This is the 11th complete album by the preeminent electro-industrial group Skinny Puppy, and it comes across as an unfortunate mellowing of the style of this usually boisterous, eccentric band. Skinny Puppy has a tradition of naming their songs with puns and neologisms. Thus we find tracks with names like “Ovirt” and “Cullorblind,” but I wouldn’t suggest you try to find the hidden meanings.
Overall the album is a languid collection of plodding, mournful tracks with reduced rhythm complexity, slowed cadences and toned-down lyrics when compared with the established Skinny Puppy oeuvre. There is conspicuous absence of the delightful and puzzling sound-samples from movies and TV that used to add an element of uniqueness and artistry to their prior albums.
Most of the songs tend to trip along, never approaching a climax. Tracks three and four would actually make great tunes for trying to fall asleep. Occasionally the rhythm breaks into a light gallop or even a rapid-fire pace. Beats in “Point” take the form of recurring electronica derived from video game or Star Wars weaponry, the effect of which is sadly cheesy.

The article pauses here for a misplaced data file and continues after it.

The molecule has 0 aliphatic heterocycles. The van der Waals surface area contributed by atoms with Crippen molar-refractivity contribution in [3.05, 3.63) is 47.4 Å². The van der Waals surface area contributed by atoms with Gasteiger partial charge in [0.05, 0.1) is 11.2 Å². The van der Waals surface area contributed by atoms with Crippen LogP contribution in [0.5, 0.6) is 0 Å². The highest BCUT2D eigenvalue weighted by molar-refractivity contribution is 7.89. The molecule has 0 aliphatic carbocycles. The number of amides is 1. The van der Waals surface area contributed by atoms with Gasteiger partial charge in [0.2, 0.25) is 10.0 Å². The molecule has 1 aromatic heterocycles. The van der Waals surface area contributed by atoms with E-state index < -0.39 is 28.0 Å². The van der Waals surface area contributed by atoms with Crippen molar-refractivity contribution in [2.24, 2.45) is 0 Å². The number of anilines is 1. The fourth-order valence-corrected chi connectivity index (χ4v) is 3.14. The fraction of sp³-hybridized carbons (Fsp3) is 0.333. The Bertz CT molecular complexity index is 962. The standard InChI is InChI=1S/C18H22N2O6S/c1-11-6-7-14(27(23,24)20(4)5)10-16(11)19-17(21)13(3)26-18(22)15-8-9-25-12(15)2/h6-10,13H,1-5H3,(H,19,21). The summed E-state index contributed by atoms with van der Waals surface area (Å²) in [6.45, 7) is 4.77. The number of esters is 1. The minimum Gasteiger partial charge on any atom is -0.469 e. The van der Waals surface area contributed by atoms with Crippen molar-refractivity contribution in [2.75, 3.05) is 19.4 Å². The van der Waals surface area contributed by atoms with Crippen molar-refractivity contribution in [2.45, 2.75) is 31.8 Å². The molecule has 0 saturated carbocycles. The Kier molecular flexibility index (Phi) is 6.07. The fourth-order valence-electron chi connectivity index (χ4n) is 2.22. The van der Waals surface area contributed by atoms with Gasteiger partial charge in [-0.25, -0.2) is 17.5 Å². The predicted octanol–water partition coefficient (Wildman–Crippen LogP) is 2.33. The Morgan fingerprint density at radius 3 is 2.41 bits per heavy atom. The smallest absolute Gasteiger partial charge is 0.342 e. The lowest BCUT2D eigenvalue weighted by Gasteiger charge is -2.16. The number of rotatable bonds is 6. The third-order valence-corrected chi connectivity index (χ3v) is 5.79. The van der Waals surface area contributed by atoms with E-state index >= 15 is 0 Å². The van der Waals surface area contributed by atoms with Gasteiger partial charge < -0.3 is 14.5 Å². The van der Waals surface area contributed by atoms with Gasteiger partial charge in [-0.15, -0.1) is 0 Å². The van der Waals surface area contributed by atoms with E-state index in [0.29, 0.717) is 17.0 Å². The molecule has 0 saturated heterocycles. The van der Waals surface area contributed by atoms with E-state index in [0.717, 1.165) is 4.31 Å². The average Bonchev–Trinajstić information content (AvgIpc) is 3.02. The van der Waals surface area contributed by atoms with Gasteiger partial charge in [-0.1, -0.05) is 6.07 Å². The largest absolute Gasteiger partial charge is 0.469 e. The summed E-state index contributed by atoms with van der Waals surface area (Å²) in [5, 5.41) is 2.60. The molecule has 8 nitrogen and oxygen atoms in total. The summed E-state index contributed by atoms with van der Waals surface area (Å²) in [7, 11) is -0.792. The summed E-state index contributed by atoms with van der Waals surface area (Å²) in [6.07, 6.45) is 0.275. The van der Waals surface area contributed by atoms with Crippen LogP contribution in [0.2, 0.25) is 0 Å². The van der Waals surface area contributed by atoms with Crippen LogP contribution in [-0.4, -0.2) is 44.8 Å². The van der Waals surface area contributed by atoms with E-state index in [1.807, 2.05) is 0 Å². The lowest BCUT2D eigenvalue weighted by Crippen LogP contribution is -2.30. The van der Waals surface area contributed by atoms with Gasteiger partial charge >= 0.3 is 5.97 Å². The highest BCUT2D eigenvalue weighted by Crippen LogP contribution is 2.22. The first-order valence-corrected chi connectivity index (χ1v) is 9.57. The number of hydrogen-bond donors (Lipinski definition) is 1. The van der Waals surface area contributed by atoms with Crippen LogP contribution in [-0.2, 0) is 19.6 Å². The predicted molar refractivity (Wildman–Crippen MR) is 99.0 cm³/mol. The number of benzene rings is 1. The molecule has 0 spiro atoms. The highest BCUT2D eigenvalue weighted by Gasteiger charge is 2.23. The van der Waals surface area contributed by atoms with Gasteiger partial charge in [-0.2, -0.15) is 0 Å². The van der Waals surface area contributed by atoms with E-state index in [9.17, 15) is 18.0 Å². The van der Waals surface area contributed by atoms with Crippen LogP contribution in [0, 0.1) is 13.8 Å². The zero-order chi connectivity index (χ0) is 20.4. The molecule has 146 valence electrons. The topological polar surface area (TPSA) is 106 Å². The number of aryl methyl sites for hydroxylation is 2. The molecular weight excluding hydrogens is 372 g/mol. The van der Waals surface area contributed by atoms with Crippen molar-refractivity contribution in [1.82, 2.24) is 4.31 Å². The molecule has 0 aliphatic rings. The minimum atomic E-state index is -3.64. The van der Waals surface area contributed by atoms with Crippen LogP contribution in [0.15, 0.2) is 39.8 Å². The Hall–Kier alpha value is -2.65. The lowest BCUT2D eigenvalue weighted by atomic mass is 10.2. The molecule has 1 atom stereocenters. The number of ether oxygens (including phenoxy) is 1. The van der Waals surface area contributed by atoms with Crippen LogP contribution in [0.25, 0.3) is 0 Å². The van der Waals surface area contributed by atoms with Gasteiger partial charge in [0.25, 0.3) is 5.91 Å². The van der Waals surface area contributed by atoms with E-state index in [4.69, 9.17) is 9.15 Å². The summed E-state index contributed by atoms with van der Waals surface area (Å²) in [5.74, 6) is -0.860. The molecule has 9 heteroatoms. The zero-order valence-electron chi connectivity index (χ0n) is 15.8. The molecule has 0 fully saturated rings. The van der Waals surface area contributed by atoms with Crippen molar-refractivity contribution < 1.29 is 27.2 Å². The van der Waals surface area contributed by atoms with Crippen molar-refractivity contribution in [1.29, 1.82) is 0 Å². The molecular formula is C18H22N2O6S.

Don’t get me wrong. There’s much in HanDover that has Skinny Puppy’s signature sound. “Vyrisus,” by far the best track on the album, revives a familiar Skinny Puppy musical device, starting with an eerie, high-pitched note that hangs drone-like, suspended over a complex and hypnotic rhythm. It is then laced with Nivek Ogre’s vocals, which alternate between a growl and a harsh whisper. But the next track, “Village,” morphs into a clone of something by My Life With the Thrill Kill Cult with its driving, drum-machine beat. HanDover concludes with “NoiseX” over seven tedious minutes of chaotic sounds with neither rhythm nor a melody. Many of Skinny Puppy’s better albums traditionally include just such a wastebasket track with leftover noise.
The formula for the album seems to have been to put Ogre’s solo work into a blender with 2007’s Mythmaker. This album unfortunately has no breakout special hit single, no powerful or explosive track. There is no delicious melody worked into an industrial soundscape as can to be heard in bygone masterpieces such as “Warlock,” “Addiction” or “Killing Game.” But it is good, serviceable if somewhat mediocre industrial music still bearing the Skinny Puppy flavor, and it is, at the very least, acceptable to the fan base. I have no idea, however, why they would go to the trouble of producing HanDover.
In A Word: Uninspired